The Ultimate Guide: How to Read Your Tire Size Like a Pro

Let's decode all those numbers and letters on the side of your tires.

Tires are like shoes for your car. And just like shoes, you need to make sure they fit properly! Learning how to read a tire size might seem like a daunting task, but trust me, it’s not rocket science. 

In this article, I will break down all the tire size lingo and show you all the incredible information that’s hidden on those sidewalls. 

After reading this, you can confidently stroll into the tire shop and tell them you want a tire size of “225/45 R20”. No sweat!

The Basics of Tire Size

Let’s make things easier to understand. Check out this tire size: P 205/55R16 95H.

Tire Type 

P 205/55 R16 95H

  • P stands for “P-Metric.” It means the tire meets specific standards set by the United States for passenger vehicles. These include cars, SUVs, small trucks, and minivans.
  • LT stands for light truck tires. These tires are designed for vehicles that can carry heavy loads, tow trailers, or want the option for heavy-duty use. These are typically found on three-quarter or one-ton trucks and SUVs.
  • ST stands for special trailer tires. These are sized for trailers, including fifth wheels and other travel trailers, as well as boats and utility trailers.

You have Euro metric tires if there’s no letter before the first number. Be careful. These tires can have a different load capacity than P or LT tires.

Tire Width 

P 205/55 R16 95H

The first number, ‘205,’ tells you the tire’s width in millimeters. Imagine the tire laid flat – that’s the width from side to side.

Aspect Ratio 

P 205/55 R16 95H

The second set of digits, ‘ 55,’ represents the aspect ratio. It’s the ratio of the tire’s sidewall height to its width. 

A tire with a LOWER aspect ratio (like 40 or 45) will have a SHORTER sidewall. It will provide better handling and a more responsive feel. 

A tire with a HIGHER aspect ratio (like 60 or 70) will have a TALLER sidewall. It can provide a smoother ride and better shock absorption. 

Construction Type 

P 205/55 R16 95H

Basically, there are two main types of tire construction:

  • R” is for Radial tires. These have layers of cords that go across the tire from bead to bead. 
  • D,” “B,” or “” is for Bias tires (also known as diagonal tires). These have layers of cords that run at an angle to the tire’s direction of travel. 

Radial tires are more common these days. They provide better handling, fuel efficiency, and wear resistance.

Besides, some tires have the letter “F” before their construction code. This letter only appears on tires that are designed as run-flat or self-supporting. You know, the ones that can still function for a short distance even if they lose air pressure.

Rim Diameter 

P 205/55 R16 95H

The last number, ’16’ in our example, shows the diameter of the rim in inches that the tire is meant to fit. This is the distance between the two bead seat areas where the tire fits tightly onto the wheel.

Upgrading your car’s rims is a great way to give it a fresh look and improve its handling. But before making the switch, you need to consider the CLEARANCE. 

You don’t want to end up with wheels that are too big for your car or that rub against the fenders when you turn. That’s just asking for trouble.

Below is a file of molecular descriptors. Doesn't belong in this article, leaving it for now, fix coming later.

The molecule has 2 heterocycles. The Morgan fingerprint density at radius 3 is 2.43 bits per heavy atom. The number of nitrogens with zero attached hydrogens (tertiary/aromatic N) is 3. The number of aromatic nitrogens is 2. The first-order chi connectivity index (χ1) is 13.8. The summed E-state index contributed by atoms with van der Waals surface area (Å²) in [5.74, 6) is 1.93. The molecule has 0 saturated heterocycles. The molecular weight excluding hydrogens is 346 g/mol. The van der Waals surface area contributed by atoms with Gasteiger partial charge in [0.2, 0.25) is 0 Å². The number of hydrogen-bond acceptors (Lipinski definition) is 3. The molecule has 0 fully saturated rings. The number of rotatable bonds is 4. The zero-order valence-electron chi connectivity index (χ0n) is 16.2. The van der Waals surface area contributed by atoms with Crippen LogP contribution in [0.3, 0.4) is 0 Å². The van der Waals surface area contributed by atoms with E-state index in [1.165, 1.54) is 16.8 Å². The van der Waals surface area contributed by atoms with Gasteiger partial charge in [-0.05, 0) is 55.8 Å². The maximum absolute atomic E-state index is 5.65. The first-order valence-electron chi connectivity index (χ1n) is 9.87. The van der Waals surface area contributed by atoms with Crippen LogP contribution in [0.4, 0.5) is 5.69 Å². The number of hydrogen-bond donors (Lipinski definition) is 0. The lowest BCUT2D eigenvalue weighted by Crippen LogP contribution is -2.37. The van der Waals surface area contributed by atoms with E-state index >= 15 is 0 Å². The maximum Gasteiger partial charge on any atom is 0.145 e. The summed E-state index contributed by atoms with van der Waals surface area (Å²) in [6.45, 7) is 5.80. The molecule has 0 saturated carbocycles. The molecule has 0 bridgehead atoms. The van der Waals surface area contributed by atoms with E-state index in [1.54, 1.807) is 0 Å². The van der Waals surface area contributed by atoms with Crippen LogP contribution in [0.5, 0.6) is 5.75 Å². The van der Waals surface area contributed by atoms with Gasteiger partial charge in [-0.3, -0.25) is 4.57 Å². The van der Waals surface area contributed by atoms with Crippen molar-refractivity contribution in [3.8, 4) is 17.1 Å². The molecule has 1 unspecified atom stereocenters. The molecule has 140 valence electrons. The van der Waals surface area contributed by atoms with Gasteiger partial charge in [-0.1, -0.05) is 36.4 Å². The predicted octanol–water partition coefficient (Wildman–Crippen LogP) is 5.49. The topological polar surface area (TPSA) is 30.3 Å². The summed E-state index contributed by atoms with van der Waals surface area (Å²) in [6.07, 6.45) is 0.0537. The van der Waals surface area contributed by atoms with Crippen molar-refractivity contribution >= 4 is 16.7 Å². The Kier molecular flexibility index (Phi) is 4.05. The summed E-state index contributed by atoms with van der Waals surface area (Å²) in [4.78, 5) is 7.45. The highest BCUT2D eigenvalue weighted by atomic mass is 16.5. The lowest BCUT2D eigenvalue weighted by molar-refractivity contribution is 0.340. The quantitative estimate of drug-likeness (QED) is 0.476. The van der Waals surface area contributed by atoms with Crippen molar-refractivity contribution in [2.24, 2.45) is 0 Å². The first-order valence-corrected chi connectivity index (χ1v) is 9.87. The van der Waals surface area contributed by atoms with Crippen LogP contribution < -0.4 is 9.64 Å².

Load Index

P 205/55 R16 95H

The load index reveals how much weight a tire can support when it’s fully inflated. 

It is typically a two or three-digit number. The higher the number, the more weight the tire can handle. 

We call it a “load index” because the number DOES NOT give us the EXACT WEIGHT the tire can handle on its own. 

However, the number does correspond to a specific load capacity listed in the index. In this example, the number is 95, which means the tire can hold up to 1521 pounds or 690 Kilograms.

By the way, not all tires have this number. It’s not required by law. 

So, if your tire doesn’t have a load index, check your owner’s manual or contact your tire dealer for more information. 

Speed Rating 

P 205/55 R16 95H

The speed rating tells you the maximum speed the tire is designed for. In this example, the letter “H” indicates a speed rating of up to 130 mph (210 km/h).

REMEMBER! This is NOT the recommended speed for your car! It’s definitely not legal to go over the speed limit.

Besides, a tire with a higher speed rating isn’t necessarily better. 

If you mostly drive in urban or suburban areas and seldom exceed 70 or 80 miles per hour, a lower speed rating tire may be perfectly adequate for your needs. 

Check out these speed ratings and max speeds for tires – they’re the ones you’ll see most often:

L 75 mph 120 km/h
M81 mph130 km/h
N87 mph140 km/h
P93 mph150 km/h
Q99 mph160 km/h
R106 mph170 km/h
S112 mph180 km/h
T118 mph190 km/h
U124 mph200 km/h
H130 mph210 km/h
V149 mph240 km/h

Additional Information on the Sidewall

So you’ve got the hang of the basic tire sizes. But get this: more juicy details are on the side of your tire.

Let’s take a closer look!

M+S (M/S) and Severe Snow Conditions 

The M+S symbol on the tire

Some tires have this “M+S” symbol, meaning “mud and snow.” These tires have a little extra space between the treads to help in those conditions.

But they are NOT winter (snow) tires and may not even be traditional all-season tires. 

And this is where the mountain snowflake symbol next to the M+S label comes in handy. 

If the tire has this symbol, then it has significant snow capability. And it should be considered a viable winter tire.

Uniform Tire Quality Grading (UTQG)

Uniform Tire Quality Grading- treadwear, traction, and temperature ratings on the tire

This three-digit number helps you gauge a tire’s treadwear, traction, and temperature resistance. 

The higher the numbers, the better the tire’s performance in each category.


Treadwear rating is a measure of how long your tires will last. It’s like the durability rating for shoes but for tires. The HIGHER the Treadwear rating, the LONGER your tires should last.

The experts put these tires through strict tests in a controlled setting. And then, they size up the wear against a reference tire.  

The reference tire scores a Treadwear rating of 100. The other tires get their grades based on how long they last compared to the reference tire. 

So, a tire with a rating of 300 should last triple as long as the reference tire.

But keep in mind these ratings are based on controlled laboratory tests. They COULD NOT reflect real-world driving conditions, so your actual mileage may vary.


The traction rating tells you how well the tire can grip the road in wet conditions. The grades range from AA, the HIGHEST rating, to C, the LOWEST.